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Last updated 5:50AM ET
March 9, 2021
Arthur Seeks to Delay Sept. 27 Execution
(APR - Alabama Public Radio ) - State prosecutors told the 11th U.S. Circuit Court of Appeals in written motions Wednesday that death row inmate Tommy Arthur has exhausted his appeals and his scheduled Sept. 27 lethal injection in a murder-for-hire scheme should not be delayed.

Arthur's attorneys have asked the Atlanta-based 11th Circuit to delay the execution until civil suits challenging use of lethal injection and another seeking DNA evidence could go to trial.

Arthur, 60, was first convicted in 1982 for capital murder in the Feb. 1, 1982, death of Troy Wicker, 35, who was shot in the right eye as he lay in bed in his Muscle Shoals home.

His first two convictions and death sentences were overturned on appeal. But Arthur has been on death row at Holman prison near Atmore about 16 years after being convicted for capital murder and sentenced to death in 1992 at his third trial.

His criminal record includes another murder in Marion County and a jail escape in which a jailer was shot in the throat but survived.

Arthur acted as his own counsel during his last retrial in the Wicker killing, but was assisted by two attorneys. In the penalty phase of trial, Arthur asked for a death sentence, but also told the jury: "I wouldn't dare ask you for it if I thought for a minute that I would be executed."

Judy Wicker, now 60, testified that she began a sexual relationship with Arthur after he committed to killing her husband and that she paid him $10,000 for the slaying. She initially said an intruder, not Arthur, killed her husband. In Colbert County, she was given a life sentence for her part in the murder and paroled after 10 years behind bars.

Judy Wicker testified that Arthur, who is white, wore an Afro wig and makeup to disguise himself as a black man when he shot her husband.

Joseph Wallace, an evidence technician with the Alabama Department of Forensic Sciences, removed an Afro wig from the car that Arthur used to make his getaway, according to the court record.

Arthur exhausted his state and federal appeals when the Supreme Court denied a review on April 16.

Attempting to block the execution, Arthur's lawyers began a two-pronged federal civil suit, challenging lethal injection in a Mobile court and a call for DNA evidence in Montgomery.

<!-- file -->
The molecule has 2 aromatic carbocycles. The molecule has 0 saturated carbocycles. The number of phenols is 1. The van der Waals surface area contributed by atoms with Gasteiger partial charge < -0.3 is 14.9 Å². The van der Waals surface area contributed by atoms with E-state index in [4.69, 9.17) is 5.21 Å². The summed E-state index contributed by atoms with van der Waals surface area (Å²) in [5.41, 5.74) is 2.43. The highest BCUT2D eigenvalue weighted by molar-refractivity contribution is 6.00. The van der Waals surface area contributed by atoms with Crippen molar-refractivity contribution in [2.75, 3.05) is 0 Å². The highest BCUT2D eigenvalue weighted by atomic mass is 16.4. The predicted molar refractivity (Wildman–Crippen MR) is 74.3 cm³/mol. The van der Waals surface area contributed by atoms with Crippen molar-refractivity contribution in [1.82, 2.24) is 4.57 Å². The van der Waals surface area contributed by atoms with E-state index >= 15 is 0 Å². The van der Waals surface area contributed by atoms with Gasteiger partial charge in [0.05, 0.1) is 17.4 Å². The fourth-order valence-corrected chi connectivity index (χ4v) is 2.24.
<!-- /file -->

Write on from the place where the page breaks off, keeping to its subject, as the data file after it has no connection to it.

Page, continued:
The district courts rejected the claims, leading to an 11th Circuit review. The 11th Circuit did not indicate when it would rule.

Seeking to block the execution, New York attorney Suhana S. Han claims that no evidence against Arthur has undergone DNA testing. In Arthur's appeal, Han has requested access to it so it can be tested at no cost to the state.

The anti-death penalty Amnesty International USA (AMIUSA) also protested Arthur's scheduled execution.

"Given the many unanswered questions in this case, it would be absurd for Alabama not to test all the DNA," said AMIUSA executive director Larry Cox in a statement Tuesday. "When Alabama refuses to examine available evidence, it might as well say 'we don't care if we actually get it right.'"

The federal district court ruled, however, that granting Arthur access to physical evidence, "the testing of which would not have altered the outcome of his trial, would be of little or no probable value."

State prosecutors contend Arthur received a fair trial and no evidence was withheld from the defense. The prosecution had 13 witnesses, many of whom corroborated Judy Wicker's testimony, according to court documents.

Court records show that Arthur was serving a sentence for a previous murder. He was assigned to the prison system's Decatur Work Release Center and had signed out for work on the day of Wicker's murder.

A friend helped him obtain a .22-caliber rifle later used in the murder, according to authorities.

Pat Halliday, an employee with the Decatur Work Release Center, testified that Arthur was transferred to the Morgan County Jail after the discovery of the discrepancy between the number of hours he was away from the center and the number of hours he was actually paid for working.

When searched, Arthur had 20 $100 bills in an envelope in his overcoat pocket.

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